Hold on, I'm trying to stop laughing from hearing so many people say that "Florida did not play well" or that "Florida did not impress them" last night in their 65-57 Sweet Sixteen victory over Butler.
Why, may I ask, was this an unimpressive performance? Because the guys in orange and blue only scored 65? Because they were trailing the Bulldogs at certain points in the game?
Here are a couple points for those who are down on the Gators' performance last night in St. Louis:
- It's the Sweet F'n Sixteen -- meaning that at all times you will be playing one of the best sixteen teams in the Nation. And trust me, Butler is well-worthy of that particular title.
- Butler only gave up a little over 56 points per game to their opposition coming into last night's contest. There were no indications that this was going to be a shootout and Florida was going to score a ton of points.
- Butler shoots the three-pointer fairly well, and is dependant on those shots to win games. When they were hitting threes in last night's game the Bulldogs were grabbing the lead. That's expected against a team that can go on three-point runs and play very good defense.
For example, let us look at the performance of star Butler guard A.J. Graves, the player that is the spark-plug for the Bulldogs' offensive attack:
38 minutes, 4-13 shooting, 1-6 three-point shooting, 11 points, 2 assists
The Gators used a fairly eccentric zone defense for a very large majority of the game, including using big-man Joakim Noah around the perimeter on defense. Noah used his length to deny Graves good shooting looks from beyond the arc, and the guards on the perimeter did a great job of locking down on the Bulldogs' leading scorer. Sure, they gave up some layups to Graves, but overall they defensed him perfectly by not allowing him to get hot from three-point land.
Mike Green, Butler's second-leading scorer, shot 4-12 from the field, including 0-3 from beyond the arc. The Gators' defense did an amazing job last night of shutting down the two best players for the Bulldog offense. And for this the defensive performance gets a big thumbs-up from this, I'll admit it, somewhat optimistic fan.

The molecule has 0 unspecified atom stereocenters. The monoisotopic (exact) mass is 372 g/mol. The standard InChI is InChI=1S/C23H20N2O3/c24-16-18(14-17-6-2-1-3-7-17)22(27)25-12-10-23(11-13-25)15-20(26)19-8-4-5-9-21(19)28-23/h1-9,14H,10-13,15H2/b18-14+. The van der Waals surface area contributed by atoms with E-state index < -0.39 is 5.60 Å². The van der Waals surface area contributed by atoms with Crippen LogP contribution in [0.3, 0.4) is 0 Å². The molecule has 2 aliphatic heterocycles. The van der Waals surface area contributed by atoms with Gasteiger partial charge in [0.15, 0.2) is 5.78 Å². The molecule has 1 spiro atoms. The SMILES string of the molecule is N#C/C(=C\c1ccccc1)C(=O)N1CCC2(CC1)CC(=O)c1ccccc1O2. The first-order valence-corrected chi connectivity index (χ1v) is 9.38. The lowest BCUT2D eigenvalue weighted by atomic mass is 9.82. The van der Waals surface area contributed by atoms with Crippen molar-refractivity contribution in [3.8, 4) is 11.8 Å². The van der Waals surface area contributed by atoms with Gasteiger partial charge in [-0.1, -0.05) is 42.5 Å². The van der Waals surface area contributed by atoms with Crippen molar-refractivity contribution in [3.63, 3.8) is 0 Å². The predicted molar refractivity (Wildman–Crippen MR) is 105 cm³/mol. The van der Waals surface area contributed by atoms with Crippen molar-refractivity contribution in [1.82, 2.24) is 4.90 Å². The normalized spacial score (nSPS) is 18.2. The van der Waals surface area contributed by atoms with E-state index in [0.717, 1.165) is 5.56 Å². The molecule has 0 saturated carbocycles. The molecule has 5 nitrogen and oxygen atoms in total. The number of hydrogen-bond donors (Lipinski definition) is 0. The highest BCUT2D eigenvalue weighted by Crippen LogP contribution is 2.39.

On the offensive side of the ball we saw the Gators struggle a bit out of the gates -- which I contend would happen to any team that plays at a somewhat average pace or quicker. The beginning of the game saw the Gators turning the ball over more than they should have been, and shooting pretty poorly from the field.
Butler did a great job of denying the pass into the post players last night, and I felt that the Gators were a little intimidated by that to start the game. The swarming Bulldogs' defense was basically taking out the Gators strength, their size, by avoiding Al Horford or Joakim Noah doing anything productive in the early minutes -- a great strategy. Once Horford and Noah showed how easily they could assert their force underneath, it became a necessity for those two to touch the ball everytime down the floor.
Butler was undersized last night, particularly underneath, and the Gators took full advantage of it. They got the ball inside, despite the Bulldogs trying their best to avoid it, and our big-men drew fouls -- and more importantly hit their free-throws (the team was 23-28 on the game) -- leading to the victory. Once again, this draws a big thumbs-up.
This was the slowest pace the Gators played at all season, by far (Pomeroy has it listed at 53). This match up was not going to be easy by that fact alone, but the Gators found a way to overcome the pace and methodical style of play from Butler and advance to the Elite Eight to play Oregon.
If last night's game showed us a Florida team that was not playing well, then I would love to see this team perform at their best. Especially at a more average tempo -- something that the Oregon game will give them.
I'll try to get a quick look at the Ducks a little later on today. Until then, enjoy some good Elite Eight basketball this evening.